1994 Chevy S-10 Quits running

Tiny
OLDSROCKET
  • MEMBER
  • 1994 CHEVROLET S-10
  • 4 CYL
  • 2WD
  • MANUAL
  • 106,000 MILES
My 94 S10 with a 4 cyl 2.2 runs fine then will just die. When it dies and wont start, I can hear the fuelpump running. I plugged in a noid light to one of the injector plugs and it is not firing. Sometimes it will start agian in 10 seconds, sometimes 40 minutes later. It always starts when it is cold, it seems to happen after it is up to temp.
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Thursday, October 14th, 2010 AT 5:59 PM

7 Replies

Tiny
JDL
  • EXPERT
When the problem occurs, did you happen to visually check for spark at the plugs, engine cranking? The pink wire at the injector/s should be hot, key on, no crank, is it hot. If the computer doesn't see an rpm signal, it won't pulse the injector ground. The rpm signal comes from the crank sensor, through the ignition module, but, there could be other issues.
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Thursday, October 14th, 2010 AT 6:13 PM
Tiny
OLDSROCKET
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Thanks for the reply; With the key on after the engine dies, the pink injector wire is hot. Visually have no spark at the spark plug while cranking.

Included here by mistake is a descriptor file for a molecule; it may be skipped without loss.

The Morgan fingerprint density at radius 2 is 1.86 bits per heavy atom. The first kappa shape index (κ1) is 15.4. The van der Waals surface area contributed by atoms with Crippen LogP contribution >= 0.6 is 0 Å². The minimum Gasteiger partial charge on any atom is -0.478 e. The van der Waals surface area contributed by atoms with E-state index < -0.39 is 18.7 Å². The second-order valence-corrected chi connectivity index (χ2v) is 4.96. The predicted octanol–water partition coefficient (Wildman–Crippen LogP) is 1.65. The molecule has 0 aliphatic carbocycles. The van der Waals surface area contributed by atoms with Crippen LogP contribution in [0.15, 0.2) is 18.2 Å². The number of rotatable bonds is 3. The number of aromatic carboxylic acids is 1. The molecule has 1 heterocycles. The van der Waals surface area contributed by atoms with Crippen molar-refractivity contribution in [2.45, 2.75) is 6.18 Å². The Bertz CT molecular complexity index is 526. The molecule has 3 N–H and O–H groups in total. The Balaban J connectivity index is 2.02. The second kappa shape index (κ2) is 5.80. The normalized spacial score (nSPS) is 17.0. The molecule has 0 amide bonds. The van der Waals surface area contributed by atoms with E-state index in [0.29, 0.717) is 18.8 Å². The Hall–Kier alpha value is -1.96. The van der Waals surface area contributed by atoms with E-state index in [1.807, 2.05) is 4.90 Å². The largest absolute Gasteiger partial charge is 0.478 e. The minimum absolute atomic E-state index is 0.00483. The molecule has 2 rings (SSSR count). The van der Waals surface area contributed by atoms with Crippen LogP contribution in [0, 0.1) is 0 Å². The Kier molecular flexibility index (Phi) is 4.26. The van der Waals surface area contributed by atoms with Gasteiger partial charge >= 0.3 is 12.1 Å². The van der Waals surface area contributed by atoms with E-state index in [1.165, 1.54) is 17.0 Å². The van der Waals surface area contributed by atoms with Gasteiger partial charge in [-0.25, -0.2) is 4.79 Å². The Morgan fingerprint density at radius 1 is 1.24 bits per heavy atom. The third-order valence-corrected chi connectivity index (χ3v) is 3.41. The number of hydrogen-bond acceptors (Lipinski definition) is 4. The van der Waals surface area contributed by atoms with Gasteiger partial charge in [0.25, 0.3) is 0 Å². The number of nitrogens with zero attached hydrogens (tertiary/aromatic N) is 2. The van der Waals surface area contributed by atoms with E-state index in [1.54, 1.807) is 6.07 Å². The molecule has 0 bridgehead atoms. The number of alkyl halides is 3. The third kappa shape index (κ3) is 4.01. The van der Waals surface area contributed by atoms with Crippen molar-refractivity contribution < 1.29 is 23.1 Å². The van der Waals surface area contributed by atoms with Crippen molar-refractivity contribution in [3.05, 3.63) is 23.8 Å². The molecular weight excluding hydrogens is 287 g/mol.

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Thursday, October 14th, 2010 AT 7:39 PM
Tiny
JDL
  • EXPERT
Right now, I think the problem is the crank sensor.
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Thursday, October 14th, 2010 AT 9:38 PM
Tiny
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Thanks; Is the crank sensor right below the coils? Where is the ignition module located?
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Friday, October 15th, 2010 AT 11:45 AM
Tiny
JDL
  • EXPERT
My info doesn't give the exact location of crank sensor. The spark plug wires go to the coil pack, the coil pack sits on top of the ignition module. The crank sensor wiring, plugs into the ignition module. Note the wiring colors in the diagram, track the wires.


http://www.2carpros.com/forum/automotive_pictures/170934_94_s10_ignition_module_1.jpg

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Friday, October 15th, 2010 AT 12:21 PM
Tiny
OLDSROCKET
  • MEMBER
Replaced the crank sensor, problem still exists. Is it possible a coil gets hot and quits working? Or maybe the control module itself?
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Friday, October 15th, 2010 AT 5:54 PM
Tiny
JDL
  • EXPERT
I hate to throw parts at anything. Yes, it could be the ignition module. Could also be a wiring problem, somewhere?
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Saturday, October 16th, 2010 AT 9:20 AM

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